** Friedman, U.S. Aircraft Carries, p. 339-340. With the cancellation of the A2D, the Casablancas were kept in reserve for a while as potential ASW helicopter carriers, but Friedman indicates they were deemed unsuitable (I couldn't see why, I think they would fit the Canadian Heliporter concept) and then scrapped. The modified C. Bays were rejected in favor of a new design that was around three times the price, but that had double or more the airgroup, since the C. Bays could only carry 18 S2Fs, less if they had a fighter detachment of some sort.
 

Dilandu

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Alternatively, no. The A2D Skyshark was meant to fly off the Casablancas, but they were too small for jets. The N-156 (the T-tailed model in the third image from this post, the PD-2706) was designed for the Commencement Bay class CVE*. There was a proposal to add an angled deck and 30 feet to the bow to increase speed from around 20 to 24 knots for about $22 million and use them as ASW ships with S2Fs**. N-156 would have been a good fit for fighter cover. As might the Gnat mk4 naval variant, another might have been that could have flown off small carriers. There were 19 C. Bays, a potentially useful number of ships.
Hm. What if we try fuel-air catapult to get more takeoff speed?
 

apparition13

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Hm. What if we try fuel-air catapult to get more takeoff speed?
The Casablancas were only ~155 meters in length and just under 11k tons. The Commencement Bays were 170 meters, 180 with the proposed bow extension, and 24k tons. They were just too small to take the bigger catapults the jets required. I'd also wonder if they could handle the top weight of reinforced decks to handle jets.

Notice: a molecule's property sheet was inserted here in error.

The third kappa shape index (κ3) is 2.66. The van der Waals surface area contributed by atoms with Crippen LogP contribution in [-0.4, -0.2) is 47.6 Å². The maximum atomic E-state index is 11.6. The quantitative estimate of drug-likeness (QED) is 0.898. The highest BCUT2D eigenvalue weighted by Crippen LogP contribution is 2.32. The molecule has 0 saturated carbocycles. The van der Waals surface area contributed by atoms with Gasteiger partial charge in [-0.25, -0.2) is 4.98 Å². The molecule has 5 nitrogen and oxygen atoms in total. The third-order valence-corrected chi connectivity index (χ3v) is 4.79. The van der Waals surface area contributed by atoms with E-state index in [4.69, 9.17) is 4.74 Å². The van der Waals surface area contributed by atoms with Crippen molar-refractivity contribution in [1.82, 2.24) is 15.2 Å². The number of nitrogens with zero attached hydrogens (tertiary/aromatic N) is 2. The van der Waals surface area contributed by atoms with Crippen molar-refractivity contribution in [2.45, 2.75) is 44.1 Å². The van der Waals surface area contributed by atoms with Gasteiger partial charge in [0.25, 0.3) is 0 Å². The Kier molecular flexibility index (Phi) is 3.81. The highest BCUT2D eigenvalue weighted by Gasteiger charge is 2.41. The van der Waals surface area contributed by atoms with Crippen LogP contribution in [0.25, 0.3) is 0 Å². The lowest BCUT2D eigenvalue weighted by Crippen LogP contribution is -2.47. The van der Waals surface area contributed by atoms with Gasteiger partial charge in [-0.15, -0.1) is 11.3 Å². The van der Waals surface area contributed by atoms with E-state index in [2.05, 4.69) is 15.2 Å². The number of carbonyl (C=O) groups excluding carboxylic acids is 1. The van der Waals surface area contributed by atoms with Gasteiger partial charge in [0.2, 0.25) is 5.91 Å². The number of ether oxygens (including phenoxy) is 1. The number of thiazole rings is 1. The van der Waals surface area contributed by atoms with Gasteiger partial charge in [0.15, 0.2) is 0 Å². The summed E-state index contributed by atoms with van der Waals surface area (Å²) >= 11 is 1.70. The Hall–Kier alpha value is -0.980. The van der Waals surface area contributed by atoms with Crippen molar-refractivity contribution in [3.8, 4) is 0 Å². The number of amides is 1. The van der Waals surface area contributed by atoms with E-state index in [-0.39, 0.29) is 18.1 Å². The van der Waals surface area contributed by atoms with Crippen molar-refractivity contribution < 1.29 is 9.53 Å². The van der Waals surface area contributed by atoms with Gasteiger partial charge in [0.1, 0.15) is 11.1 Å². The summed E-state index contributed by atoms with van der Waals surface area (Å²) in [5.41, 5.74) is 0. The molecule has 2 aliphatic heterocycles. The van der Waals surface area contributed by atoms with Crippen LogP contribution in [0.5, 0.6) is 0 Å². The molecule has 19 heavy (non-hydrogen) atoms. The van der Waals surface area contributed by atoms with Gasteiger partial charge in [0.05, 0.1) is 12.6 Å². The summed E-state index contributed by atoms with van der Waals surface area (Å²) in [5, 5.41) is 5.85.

They were also limited to 20 knots. Experiments with S2F Trackers on the Commencement Bays which had similar speed demonstrated that wind over deck requirements meant they couldn't launch or recover aircraft for disturbingly large periods of time. Higher landing speeds for jets would just make recoveries even more dodgy. That's why the Commencement Bay modification proposals included machinery improvements to raise the speed to 24 knots. There likely wasn't room or weight allowance to do the same for Casablancas.

On top of which the air wing would be tiny. The C. Bay had a capacity of 34 vs. 27 WW2 era aircraft for the Casablancas, and they were heavier and larger aircraft*. C. Bays could only embark 18 S2F Trackers, which would imply maybe 12-14 for a Casablanca. Add in a detachment of N-156/Gnat mk-4/(or an afterburning A-4, which seems an obvious idea to me even though I've never seen it proposed) for air defense, and the ASW complement would be down to under 10 for a Casablanca.

The backronym of combustible, vulnerable, expendable for CVE also came from experience with Casablancas. Five were lost in the Pacific. One to a torpedo, two to single kamikaze attacks, one to a cruiser shell hit or a near miss from Yamato at Samar, which it survived with significant damage only to be finished off later in the day by a single kamikaze, and one that survived a first kamikaze hit but not the second. Three out of the five were one-shotted, the other two took two. They weren't the most robust ships the USN ever acquired.

That said, there were 45 of them left after the war, and it seems a shame to let them go to waste. If the A2D engine could have been made to work, they might have been useful as CAS platforms. A task force of 5 (which was not atypical for WW2) might be able to operate a total of 80 or so A2Ds, which could be very useful in support of Marine units, or even Army units in Vietnam. They would need another carrier nearby for air cover.